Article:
The deployment of the technology is the simple piece. What is lacking to make any social business tool an effective collaboration and knowledge sharing tool are the elements that tie all these pieces together, namely the content (both in terms of structured and unstructured content and the relationships and networks that form around this content) and the ‘stewardship’ (I would sheepishly use the word ‘management’ but that wouldn’t be appropriate in the context of a social business tool). Any future deployment will soon hit a number of hurdles unless the following elements are developed.

1 – Develop a content strategy that covers social, intranet and other relevant applications – both organisational wide and within each group or community. Once you have an understanding of the type of content you need to mine, create, discuss and refine you may then want to create a group to look at categorising this.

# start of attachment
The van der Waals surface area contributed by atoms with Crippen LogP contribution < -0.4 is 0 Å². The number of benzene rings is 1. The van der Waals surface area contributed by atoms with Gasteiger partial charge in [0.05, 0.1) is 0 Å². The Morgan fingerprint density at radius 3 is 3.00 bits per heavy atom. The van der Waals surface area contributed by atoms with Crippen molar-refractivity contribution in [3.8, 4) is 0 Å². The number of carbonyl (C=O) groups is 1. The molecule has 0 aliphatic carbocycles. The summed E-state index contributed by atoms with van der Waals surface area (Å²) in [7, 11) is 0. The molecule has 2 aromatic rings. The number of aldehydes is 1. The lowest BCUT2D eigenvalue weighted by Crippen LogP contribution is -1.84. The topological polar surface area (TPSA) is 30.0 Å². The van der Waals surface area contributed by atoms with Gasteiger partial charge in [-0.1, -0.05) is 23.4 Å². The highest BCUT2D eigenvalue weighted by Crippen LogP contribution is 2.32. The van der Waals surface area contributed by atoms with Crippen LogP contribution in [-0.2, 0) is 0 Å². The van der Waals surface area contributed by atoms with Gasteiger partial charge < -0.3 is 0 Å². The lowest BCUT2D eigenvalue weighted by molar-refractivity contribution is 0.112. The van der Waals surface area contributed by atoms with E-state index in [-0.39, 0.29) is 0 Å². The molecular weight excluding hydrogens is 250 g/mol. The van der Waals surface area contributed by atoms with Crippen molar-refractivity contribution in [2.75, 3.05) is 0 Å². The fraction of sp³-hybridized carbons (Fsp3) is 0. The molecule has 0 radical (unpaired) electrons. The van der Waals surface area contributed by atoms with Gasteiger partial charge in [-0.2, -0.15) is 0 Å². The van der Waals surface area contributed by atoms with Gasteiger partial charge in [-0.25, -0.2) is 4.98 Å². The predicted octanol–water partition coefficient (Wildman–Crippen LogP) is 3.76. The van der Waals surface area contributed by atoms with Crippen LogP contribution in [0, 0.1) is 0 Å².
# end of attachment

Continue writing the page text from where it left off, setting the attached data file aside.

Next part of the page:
2 – Develop a governance process to provide stewardship around the content – not the channel.

3 – Once the governance is establish you will ideally have work streams to enabling integration of content throughout the available channels (Social, Document Management, Intranet, ‘People directory’?). These may focus around:

·         Metadata – this will be needed to tie any social, document management and intranet content together to enable real enterprise value to be gained

·         Search – define a strategy to ensure the surfacing of content is possible

·         Content – maintaining the developed strategy and aligning all departments